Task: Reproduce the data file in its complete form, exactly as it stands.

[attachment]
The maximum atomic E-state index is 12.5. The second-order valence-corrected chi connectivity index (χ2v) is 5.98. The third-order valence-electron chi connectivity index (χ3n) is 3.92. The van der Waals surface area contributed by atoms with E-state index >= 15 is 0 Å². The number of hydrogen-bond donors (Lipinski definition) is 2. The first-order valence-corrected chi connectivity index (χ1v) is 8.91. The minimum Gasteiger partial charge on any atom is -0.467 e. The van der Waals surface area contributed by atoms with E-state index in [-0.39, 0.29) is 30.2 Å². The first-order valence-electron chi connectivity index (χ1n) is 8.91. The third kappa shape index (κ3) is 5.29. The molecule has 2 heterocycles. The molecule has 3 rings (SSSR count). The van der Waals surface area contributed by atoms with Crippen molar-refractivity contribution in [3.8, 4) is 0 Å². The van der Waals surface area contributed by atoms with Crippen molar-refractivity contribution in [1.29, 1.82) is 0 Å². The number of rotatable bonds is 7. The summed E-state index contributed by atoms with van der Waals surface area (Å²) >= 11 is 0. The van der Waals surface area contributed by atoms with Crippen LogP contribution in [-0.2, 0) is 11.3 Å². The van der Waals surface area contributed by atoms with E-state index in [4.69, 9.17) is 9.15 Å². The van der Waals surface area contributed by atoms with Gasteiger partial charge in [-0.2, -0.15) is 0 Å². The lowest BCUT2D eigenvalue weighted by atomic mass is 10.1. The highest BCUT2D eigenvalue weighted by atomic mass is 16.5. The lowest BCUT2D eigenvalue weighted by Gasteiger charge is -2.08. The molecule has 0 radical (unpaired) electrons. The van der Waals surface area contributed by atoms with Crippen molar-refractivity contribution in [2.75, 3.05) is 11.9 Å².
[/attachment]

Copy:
The maximum atomic E-state index is 12.5. The second-order valence-corrected chi connectivity index (χ2v) is 5.98. The third-order valence-electron chi connectivity index (χ3n) is 3.92. The van der Waals surface area contributed by atoms with E-state index >= 15 is 0 Å². The number of hydrogen-bond donors (Lipinski definition) is 2. The first-order valence-corrected chi connectivity index (χ1v) is 8.91. The minimum Gasteiger partial charge on any atom is -0.467 e. The van der Waals surface area contributed by atoms with E-state index in [-0.39, 0.29) is 30.2 Å². The first-order valence-electron chi connectivity index (χ1n) is 8.91. The third kappa shape index (κ3) is 5.29. The molecule has 2 heterocycles. The molecule has 3 rings (SSSR count). The van der Waals surface area contributed by atoms with Crippen molar-refractivity contribution in [3.8, 4) is 0 Å². The van der Waals surface area contributed by atoms with Crippen molar-refractivity contribution in [1.29, 1.82) is 0 Å². The number of rotatable bonds is 7. The summed E-state index contributed by atoms with van der Waals surface area (Å²) >= 11 is 0. The van der Waals surface area contributed by atoms with Crippen LogP contribution in [-0.2, 0) is 11.3 Å². The van der Waals surface area contributed by atoms with E-state index in [4.69, 9.17) is 9.15 Å². The van der Waals surface area contributed by atoms with Gasteiger partial charge in [-0.2, -0.15) is 0 Å². The lowest BCUT2D eigenvalue weighted by atomic mass is 10.1. The highest BCUT2D eigenvalue weighted by atomic mass is 16.5. The lowest BCUT2D eigenvalue weighted by Gasteiger charge is -2.08. The molecule has 0 radical (unpaired) electrons. The van der Waals surface area contributed by atoms with Crippen molar-refractivity contribution in [2.75, 3.05) is 11.9 Å².